Different River

”You can never step in the same river twice.” –Heraclitus

January 7, 2005

God and The Wave (2)

Filed under: — Different River @ 12:01 pm

More attempts to make sense of the disaster, this time by Jeff Jacoby and Rabbi Yitzchok Adlerstein. Both of them take issue with Rodger Kamenetz, who wrote an excellent column, but I (and they) think he ultimately came to the wrong conclusion, “There is no God in the disaster. … It is not for the good, it is not for the bad. It just is. It is not a blessing, it is not a curse, it just is. ”

Mr. Jacoby concludes:

Elie Wiesel tells the haunting story of three rabbis in Auschwitz who convened a court of law and put God on trial for allowing his children to be slaughtered. At the end of the trial, which stretched over several days, they pronounced him guilty of crimes against humanity. Then one of the rabbis glanced at the darkening sky. Now, he said, it is time for our evening prayers.

To wrestle with God is not to abandon him. To protest against unearned suffering is not to reject his message — quite the opposite. But having protested a seeming lack of compassion and justice from heaven, we are obliged to reach out to the victims and work even harder to establish justice and compassion on earth.

In response to which Rabbi Adlerstein brings another story:

Jacoby is correct that railing against G-d is better than denying His existence or His nature. This was remarkably illustrated by Rav Avigdor Miller, zt”l, who told of a poor, old woman on New York’s Lower East Side who tried to eke out a subsistence living by peddling apples in a pushcart. Some neighborhood toughs, one day, had some fun at her expense by upending her cart and spilling its precious cargo through the street. Sitting on the curb pondering what had occurred, she turned Heavenward. “So that’s the way You treat me? You’ll see! This Shabbos I am not going to light candles!”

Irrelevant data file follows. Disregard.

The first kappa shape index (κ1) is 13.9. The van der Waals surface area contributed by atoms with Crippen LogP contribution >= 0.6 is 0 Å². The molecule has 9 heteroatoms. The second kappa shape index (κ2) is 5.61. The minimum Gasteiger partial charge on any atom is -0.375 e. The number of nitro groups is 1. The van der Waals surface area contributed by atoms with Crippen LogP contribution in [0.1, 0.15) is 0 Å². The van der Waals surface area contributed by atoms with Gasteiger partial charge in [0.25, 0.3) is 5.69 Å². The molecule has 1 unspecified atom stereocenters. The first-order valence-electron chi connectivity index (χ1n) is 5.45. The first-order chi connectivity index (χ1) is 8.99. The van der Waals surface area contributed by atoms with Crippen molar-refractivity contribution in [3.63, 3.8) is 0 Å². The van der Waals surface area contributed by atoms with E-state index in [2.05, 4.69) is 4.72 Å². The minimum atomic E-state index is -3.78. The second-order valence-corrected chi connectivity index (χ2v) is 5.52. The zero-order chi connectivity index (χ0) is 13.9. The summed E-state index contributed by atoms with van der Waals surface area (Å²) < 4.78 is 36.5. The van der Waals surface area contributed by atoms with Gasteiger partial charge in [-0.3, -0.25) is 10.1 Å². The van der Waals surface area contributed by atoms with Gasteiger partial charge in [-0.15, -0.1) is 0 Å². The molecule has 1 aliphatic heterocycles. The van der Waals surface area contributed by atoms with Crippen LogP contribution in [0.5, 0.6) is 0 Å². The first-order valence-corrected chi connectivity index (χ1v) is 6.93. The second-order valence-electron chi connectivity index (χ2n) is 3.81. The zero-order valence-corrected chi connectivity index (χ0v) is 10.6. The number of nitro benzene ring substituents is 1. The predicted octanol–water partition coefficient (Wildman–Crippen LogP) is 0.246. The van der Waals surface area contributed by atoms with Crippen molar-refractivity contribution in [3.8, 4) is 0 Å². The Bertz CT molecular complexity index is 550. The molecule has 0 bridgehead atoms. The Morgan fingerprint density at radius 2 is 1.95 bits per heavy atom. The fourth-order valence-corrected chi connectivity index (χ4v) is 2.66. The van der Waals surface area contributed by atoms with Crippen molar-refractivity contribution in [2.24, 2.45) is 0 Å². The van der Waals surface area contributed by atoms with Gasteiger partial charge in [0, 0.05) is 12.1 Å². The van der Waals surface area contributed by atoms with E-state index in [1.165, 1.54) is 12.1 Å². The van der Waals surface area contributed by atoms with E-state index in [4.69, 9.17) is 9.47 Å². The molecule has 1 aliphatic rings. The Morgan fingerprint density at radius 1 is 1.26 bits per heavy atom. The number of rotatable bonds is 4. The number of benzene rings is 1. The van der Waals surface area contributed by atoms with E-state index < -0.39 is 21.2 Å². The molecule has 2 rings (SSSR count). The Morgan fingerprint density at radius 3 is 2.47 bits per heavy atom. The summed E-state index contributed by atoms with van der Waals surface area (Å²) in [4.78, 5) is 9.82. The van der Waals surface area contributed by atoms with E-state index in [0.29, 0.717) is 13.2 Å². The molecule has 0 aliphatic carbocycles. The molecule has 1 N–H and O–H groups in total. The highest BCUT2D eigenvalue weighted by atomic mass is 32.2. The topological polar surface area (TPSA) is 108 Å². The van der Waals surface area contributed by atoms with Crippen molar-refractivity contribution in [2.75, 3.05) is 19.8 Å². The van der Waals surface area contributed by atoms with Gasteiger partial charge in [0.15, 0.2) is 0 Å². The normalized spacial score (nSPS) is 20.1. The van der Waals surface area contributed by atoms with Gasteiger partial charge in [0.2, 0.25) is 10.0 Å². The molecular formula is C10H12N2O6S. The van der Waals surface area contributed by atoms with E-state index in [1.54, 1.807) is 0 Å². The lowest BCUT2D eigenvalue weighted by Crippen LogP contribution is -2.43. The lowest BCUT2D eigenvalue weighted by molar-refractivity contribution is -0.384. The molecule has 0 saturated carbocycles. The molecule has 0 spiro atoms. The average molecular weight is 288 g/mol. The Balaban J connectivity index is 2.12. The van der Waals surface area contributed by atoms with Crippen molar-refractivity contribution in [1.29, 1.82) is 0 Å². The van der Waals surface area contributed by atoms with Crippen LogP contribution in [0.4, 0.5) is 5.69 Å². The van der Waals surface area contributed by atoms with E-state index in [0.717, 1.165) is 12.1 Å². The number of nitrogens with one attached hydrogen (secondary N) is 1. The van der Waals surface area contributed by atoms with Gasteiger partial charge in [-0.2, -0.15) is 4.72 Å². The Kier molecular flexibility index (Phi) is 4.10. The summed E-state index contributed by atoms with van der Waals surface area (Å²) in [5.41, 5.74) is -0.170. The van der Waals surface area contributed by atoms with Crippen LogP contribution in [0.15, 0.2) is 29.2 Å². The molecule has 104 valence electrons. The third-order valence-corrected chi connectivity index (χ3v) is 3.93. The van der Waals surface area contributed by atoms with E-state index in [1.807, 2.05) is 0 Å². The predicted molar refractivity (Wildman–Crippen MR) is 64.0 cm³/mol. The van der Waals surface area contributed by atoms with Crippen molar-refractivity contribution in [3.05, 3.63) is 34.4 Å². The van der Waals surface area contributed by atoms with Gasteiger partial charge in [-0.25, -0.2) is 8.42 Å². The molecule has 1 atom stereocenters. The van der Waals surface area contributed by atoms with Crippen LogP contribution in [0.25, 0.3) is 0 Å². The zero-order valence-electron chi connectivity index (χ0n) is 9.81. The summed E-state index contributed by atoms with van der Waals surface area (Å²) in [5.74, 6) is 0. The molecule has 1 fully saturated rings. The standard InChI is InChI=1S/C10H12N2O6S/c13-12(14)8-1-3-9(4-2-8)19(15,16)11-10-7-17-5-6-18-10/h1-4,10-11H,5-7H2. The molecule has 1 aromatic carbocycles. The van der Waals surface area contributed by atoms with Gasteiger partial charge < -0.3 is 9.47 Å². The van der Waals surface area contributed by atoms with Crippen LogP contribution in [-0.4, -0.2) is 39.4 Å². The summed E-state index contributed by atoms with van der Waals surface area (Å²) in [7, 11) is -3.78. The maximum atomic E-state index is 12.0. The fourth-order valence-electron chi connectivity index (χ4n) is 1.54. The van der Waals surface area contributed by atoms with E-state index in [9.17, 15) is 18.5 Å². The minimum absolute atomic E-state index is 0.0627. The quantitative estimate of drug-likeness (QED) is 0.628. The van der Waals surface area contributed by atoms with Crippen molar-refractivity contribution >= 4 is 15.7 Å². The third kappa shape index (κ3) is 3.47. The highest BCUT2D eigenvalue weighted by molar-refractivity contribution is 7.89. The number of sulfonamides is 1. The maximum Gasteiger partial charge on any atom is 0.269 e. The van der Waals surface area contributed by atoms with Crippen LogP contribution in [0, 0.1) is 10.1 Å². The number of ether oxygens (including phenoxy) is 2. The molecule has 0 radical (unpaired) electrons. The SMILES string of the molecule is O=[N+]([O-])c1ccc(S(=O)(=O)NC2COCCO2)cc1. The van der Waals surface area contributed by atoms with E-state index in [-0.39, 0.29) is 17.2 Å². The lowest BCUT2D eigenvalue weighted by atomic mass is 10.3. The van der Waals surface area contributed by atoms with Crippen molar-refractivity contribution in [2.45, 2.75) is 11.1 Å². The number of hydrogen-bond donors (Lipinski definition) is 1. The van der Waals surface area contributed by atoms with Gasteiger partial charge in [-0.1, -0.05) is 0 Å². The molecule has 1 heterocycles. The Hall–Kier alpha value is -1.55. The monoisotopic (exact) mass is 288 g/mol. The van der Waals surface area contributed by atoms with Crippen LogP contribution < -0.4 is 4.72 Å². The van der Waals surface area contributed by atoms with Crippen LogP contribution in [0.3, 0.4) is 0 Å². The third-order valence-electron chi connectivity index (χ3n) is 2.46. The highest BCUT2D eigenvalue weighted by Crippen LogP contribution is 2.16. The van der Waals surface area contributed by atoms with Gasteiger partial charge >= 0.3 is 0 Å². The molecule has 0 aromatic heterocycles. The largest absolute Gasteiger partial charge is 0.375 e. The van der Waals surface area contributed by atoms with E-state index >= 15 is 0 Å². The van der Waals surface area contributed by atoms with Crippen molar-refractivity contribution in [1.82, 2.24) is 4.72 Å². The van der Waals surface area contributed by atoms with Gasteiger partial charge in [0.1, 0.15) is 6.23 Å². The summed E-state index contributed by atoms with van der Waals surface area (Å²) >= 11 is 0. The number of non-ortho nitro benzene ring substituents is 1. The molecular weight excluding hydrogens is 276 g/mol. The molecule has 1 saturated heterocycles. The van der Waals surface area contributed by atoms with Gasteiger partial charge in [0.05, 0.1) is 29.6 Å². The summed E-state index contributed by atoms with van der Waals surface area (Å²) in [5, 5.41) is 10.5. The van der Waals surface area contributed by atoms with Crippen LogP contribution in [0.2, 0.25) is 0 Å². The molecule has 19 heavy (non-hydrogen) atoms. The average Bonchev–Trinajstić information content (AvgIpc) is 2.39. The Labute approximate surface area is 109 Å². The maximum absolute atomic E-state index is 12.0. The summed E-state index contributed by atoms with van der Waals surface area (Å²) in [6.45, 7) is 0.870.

Rav Miller explained that her response was not perfect. But look at her emunah, her belief. She was absolutely certain that nothing occurred to her that was not dictated by G-d. She had a bit of a disagreement with Him about Her treatment, but her knowledge of His Providence was unshakeable.

In the “don’t think, just do” frame of mind, an Israeli forensic team that is (unfortunately) used to identifying those killed by Palestinian suicide bombers, is now using those skills working round-the-clock in Thailand identifying the dead from The Wave. One hopes — without much confidence — that there will be a halt to the suicide bombing until they get back … and that the halt will continue after they get back.

The Worst INS Heartbreak Story Ever

Filed under: — Different River @ 12:02 am

This has got to be one of the worst “life isn’t fair” stories I’ve ever heard. I think even the most anti-lawyer people out there will agree that the way this guy (who is a lawyer, and apparently a good one) got treated, no one should be treated. Follow the two links below, in order. Read all the way to the end (at least of the first one) or you’ll miss the key point.

First read this post, from August 17, 2004.

Then read this one, from December 30, 2004.

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